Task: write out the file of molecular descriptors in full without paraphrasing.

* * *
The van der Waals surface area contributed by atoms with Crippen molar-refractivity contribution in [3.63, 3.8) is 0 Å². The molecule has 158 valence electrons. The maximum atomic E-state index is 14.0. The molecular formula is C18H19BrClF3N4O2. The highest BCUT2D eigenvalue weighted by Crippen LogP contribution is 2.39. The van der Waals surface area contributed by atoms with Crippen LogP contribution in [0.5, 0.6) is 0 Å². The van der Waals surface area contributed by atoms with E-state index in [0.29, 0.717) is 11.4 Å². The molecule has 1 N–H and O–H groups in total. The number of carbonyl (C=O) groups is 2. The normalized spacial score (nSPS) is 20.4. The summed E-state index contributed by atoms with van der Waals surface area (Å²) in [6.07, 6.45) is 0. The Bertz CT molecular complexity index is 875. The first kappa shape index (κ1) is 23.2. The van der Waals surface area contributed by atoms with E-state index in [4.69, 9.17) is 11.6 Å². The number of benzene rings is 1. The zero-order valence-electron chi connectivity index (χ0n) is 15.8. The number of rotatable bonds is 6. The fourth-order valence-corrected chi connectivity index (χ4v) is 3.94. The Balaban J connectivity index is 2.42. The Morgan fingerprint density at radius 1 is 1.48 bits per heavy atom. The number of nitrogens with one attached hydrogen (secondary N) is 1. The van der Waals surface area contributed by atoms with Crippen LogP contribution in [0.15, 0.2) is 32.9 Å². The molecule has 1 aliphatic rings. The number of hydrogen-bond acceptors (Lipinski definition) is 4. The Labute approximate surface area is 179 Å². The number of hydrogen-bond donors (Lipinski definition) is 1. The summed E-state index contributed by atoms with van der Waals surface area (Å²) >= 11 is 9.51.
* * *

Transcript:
The van der Waals surface area contributed by atoms with Crippen molar-refractivity contribution in [3.63, 3.8) is 0 Å². The molecule has 158 valence electrons. The maximum atomic E-state index is 14.0. The molecular formula is C18H19BrClF3N4O2. The highest BCUT2D eigenvalue weighted by Crippen LogP contribution is 2.39. The van der Waals surface area contributed by atoms with Crippen LogP contribution in [0.5, 0.6) is 0 Å². The van der Waals surface area contributed by atoms with E-state index in [0.29, 0.717) is 11.4 Å². The molecule has 1 N–H and O–H groups in total. The number of carbonyl (C=O) groups is 2. The normalized spacial score (nSPS) is 20.4. The summed E-state index contributed by atoms with van der Waals surface area (Å²) in [6.07, 6.45) is 0. The Bertz CT molecular complexity index is 875. The first kappa shape index (κ1) is 23.2. The van der Waals surface area contributed by atoms with E-state index in [4.69, 9.17) is 11.6 Å². The number of benzene rings is 1. The zero-order valence-electron chi connectivity index (χ0n) is 15.8. The number of rotatable bonds is 6. The fourth-order valence-corrected chi connectivity index (χ4v) is 3.94. The Balaban J connectivity index is 2.42. The Morgan fingerprint density at radius 1 is 1.48 bits per heavy atom. The number of nitrogens with one attached hydrogen (secondary N) is 1. The van der Waals surface area contributed by atoms with Crippen LogP contribution in [0.15, 0.2) is 32.9 Å². The molecule has 1 aliphatic rings. The number of hydrogen-bond acceptors (Lipinski definition) is 4. The Labute approximate surface area is 179 Å². The number of hydrogen-bond donors (Lipinski definition) is 1. The summed E-state index contributed by atoms with van der Waals surface area (Å²) >= 11 is 9.51.